The Lived Experience of Parents’ Receiving the Diagnosis of CDKL5 Deficiency Disorder for Their Child

Scott Demarest, Rebekah Marsh, Lauren Treat, Michael P. Fisher, Amanda Dempsey, Mohammed Junaid, Jenny Downs, Helen Leonard, Tim Benke, Megan A. Morris

Research output: Contribution to journalArticlepeer-review

5 Citations (Scopus)


CDKL5 deficiency disorder (CDD), a severe developmental and epileptic encephalopathy, is being diagnosed earlier with improved access to genetic testing, but this may also have unanticipated impacts on parents’ experience receiving the diagnosis. This study explores the lived experience of parents receiving a diagnosis of CDD for their child using mixed methods. Thirty-seven semistructured interviews were conducted with parents of children with a diagnosis of CDD, which were coded and analyzed to identify themes. Grief was a nearly universal theme expressed among participants. Parents of younger children discussed grief in the context of receiving the diagnosis, whereas parents of older children indicated they were at different stages along the grieving journey when they received the diagnosis. Parents with less understanding of their child's prognosis (poorer prognostic awareness) connected their grief to receiving the diagnosis as this brought a clear understanding of the prognosis. Several themes suggested what providers did well to improve the diagnostic experience for parents, much of which aligns with existing literature around how to provide serious news. Additionally, parents identified long-term benefits of having a diagnosis for their child's medical problems. Although interview data were concordant with a survey of parents’ diagnostic experience from a large international cohort, most participants in this study were relatively affluent, white mothers and further research is needed to better understand if other groups of parents have a different diagnostic experience. This study gives context of parental experience that providers should be aware of when conveying new genetic diagnoses to families.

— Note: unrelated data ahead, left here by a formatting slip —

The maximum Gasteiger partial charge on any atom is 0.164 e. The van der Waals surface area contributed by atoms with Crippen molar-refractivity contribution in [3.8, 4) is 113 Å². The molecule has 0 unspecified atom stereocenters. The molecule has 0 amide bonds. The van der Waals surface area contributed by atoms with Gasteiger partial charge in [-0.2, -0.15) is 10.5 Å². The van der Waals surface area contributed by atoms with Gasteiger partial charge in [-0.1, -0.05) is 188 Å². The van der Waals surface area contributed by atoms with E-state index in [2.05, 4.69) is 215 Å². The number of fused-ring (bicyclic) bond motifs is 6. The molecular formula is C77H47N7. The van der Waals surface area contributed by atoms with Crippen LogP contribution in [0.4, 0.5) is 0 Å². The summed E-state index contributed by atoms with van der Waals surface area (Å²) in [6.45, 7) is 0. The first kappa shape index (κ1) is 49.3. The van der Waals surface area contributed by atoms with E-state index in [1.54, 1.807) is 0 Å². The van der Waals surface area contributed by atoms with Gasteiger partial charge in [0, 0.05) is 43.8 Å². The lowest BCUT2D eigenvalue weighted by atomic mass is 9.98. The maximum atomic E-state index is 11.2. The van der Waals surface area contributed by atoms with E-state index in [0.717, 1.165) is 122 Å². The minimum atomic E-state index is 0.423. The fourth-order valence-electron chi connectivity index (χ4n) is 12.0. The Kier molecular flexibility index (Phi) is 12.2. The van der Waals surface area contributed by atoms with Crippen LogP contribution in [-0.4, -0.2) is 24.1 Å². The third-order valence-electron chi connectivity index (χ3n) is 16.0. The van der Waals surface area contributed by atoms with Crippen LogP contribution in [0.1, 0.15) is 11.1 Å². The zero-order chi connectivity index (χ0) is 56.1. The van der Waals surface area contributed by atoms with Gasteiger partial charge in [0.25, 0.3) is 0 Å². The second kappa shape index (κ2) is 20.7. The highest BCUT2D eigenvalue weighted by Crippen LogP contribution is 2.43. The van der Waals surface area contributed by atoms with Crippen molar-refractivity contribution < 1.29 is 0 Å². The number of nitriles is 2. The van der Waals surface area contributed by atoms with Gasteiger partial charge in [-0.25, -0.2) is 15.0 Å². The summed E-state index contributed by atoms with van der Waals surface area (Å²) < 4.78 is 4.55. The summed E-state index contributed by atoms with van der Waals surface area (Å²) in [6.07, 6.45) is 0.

Original languageEnglish
Pages (from-to)451-460
Number of pages10
JournalJournal of Child Neurology
Issue number6
Early online date23 Feb 2022
Publication statusPublished - May 2022
Externally publishedYes


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